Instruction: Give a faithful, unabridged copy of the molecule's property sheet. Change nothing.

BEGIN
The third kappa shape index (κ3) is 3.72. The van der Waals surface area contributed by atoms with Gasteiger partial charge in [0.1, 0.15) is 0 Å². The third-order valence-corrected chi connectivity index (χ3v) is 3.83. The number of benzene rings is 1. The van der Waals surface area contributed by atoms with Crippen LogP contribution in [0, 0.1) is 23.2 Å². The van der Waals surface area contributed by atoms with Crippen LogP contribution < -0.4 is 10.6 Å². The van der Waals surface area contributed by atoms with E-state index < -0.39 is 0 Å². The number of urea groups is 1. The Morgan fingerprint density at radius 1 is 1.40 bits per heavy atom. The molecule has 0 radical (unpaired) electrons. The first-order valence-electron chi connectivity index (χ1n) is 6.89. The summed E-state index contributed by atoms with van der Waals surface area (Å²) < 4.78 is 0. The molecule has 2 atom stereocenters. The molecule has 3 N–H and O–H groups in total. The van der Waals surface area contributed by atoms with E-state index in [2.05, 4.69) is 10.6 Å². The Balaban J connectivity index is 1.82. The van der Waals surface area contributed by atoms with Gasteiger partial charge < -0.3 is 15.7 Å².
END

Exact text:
The third kappa shape index (κ3) is 3.72. The van der Waals surface area contributed by atoms with Gasteiger partial charge in [0.1, 0.15) is 0 Å². The third-order valence-corrected chi connectivity index (χ3v) is 3.83. The number of benzene rings is 1. The van der Waals surface area contributed by atoms with Crippen LogP contribution in [0, 0.1) is 23.2 Å². The van der Waals surface area contributed by atoms with Crippen LogP contribution < -0.4 is 10.6 Å². The van der Waals surface area contributed by atoms with E-state index < -0.39 is 0 Å². The number of urea groups is 1. The Morgan fingerprint density at radius 1 is 1.40 bits per heavy atom. The molecule has 0 radical (unpaired) electrons. The first-order valence-electron chi connectivity index (χ1n) is 6.89. The summed E-state index contributed by atoms with van der Waals surface area (Å²) < 4.78 is 0. The molecule has 2 atom stereocenters. The molecule has 3 N–H and O–H groups in total. The van der Waals surface area contributed by atoms with E-state index in [2.05, 4.69) is 10.6 Å². The Balaban J connectivity index is 1.82. The van der Waals surface area contributed by atoms with Gasteiger partial charge < -0.3 is 15.7 Å².